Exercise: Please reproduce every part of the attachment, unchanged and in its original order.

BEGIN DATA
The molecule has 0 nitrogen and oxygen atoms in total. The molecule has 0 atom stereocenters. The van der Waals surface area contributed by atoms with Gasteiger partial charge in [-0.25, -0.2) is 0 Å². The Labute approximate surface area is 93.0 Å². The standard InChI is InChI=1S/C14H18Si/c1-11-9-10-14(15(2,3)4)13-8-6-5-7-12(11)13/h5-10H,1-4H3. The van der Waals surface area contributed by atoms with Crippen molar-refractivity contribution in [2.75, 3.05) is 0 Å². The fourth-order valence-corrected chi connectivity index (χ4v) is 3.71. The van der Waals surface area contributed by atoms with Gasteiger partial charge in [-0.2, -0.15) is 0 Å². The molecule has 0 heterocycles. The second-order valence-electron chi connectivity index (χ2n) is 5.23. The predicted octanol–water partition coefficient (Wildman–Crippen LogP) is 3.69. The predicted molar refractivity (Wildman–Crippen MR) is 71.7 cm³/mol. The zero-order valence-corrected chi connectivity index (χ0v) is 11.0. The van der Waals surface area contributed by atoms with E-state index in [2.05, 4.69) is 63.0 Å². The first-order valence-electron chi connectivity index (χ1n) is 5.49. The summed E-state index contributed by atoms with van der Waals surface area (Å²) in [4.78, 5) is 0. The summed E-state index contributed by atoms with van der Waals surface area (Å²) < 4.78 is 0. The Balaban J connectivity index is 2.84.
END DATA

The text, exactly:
The molecule has 0 nitrogen and oxygen atoms in total. The molecule has 0 atom stereocenters. The van der Waals surface area contributed by atoms with Gasteiger partial charge in [-0.25, -0.2) is 0 Å². The Labute approximate surface area is 93.0 Å². The standard InChI is InChI=1S/C14H18Si/c1-11-9-10-14(15(2,3)4)13-8-6-5-7-12(11)13/h5-10H,1-4H3. The van der Waals surface area contributed by atoms with Crippen molar-refractivity contribution in [2.75, 3.05) is 0 Å². The fourth-order valence-corrected chi connectivity index (χ4v) is 3.71. The van der Waals surface area contributed by atoms with Gasteiger partial charge in [-0.2, -0.15) is 0 Å². The molecule has 0 heterocycles. The second-order valence-electron chi connectivity index (χ2n) is 5.23. The predicted octanol–water partition coefficient (Wildman–Crippen LogP) is 3.69. The predicted molar refractivity (Wildman–Crippen MR) is 71.7 cm³/mol. The zero-order valence-corrected chi connectivity index (χ0v) is 11.0. The van der Waals surface area contributed by atoms with E-state index in [2.05, 4.69) is 63.0 Å². The first-order valence-electron chi connectivity index (χ1n) is 5.49. The summed E-state index contributed by atoms with van der Waals surface area (Å²) in [4.78, 5) is 0. The summed E-state index contributed by atoms with van der Waals surface area (Å²) < 4.78 is 0. The Balaban J connectivity index is 2.84.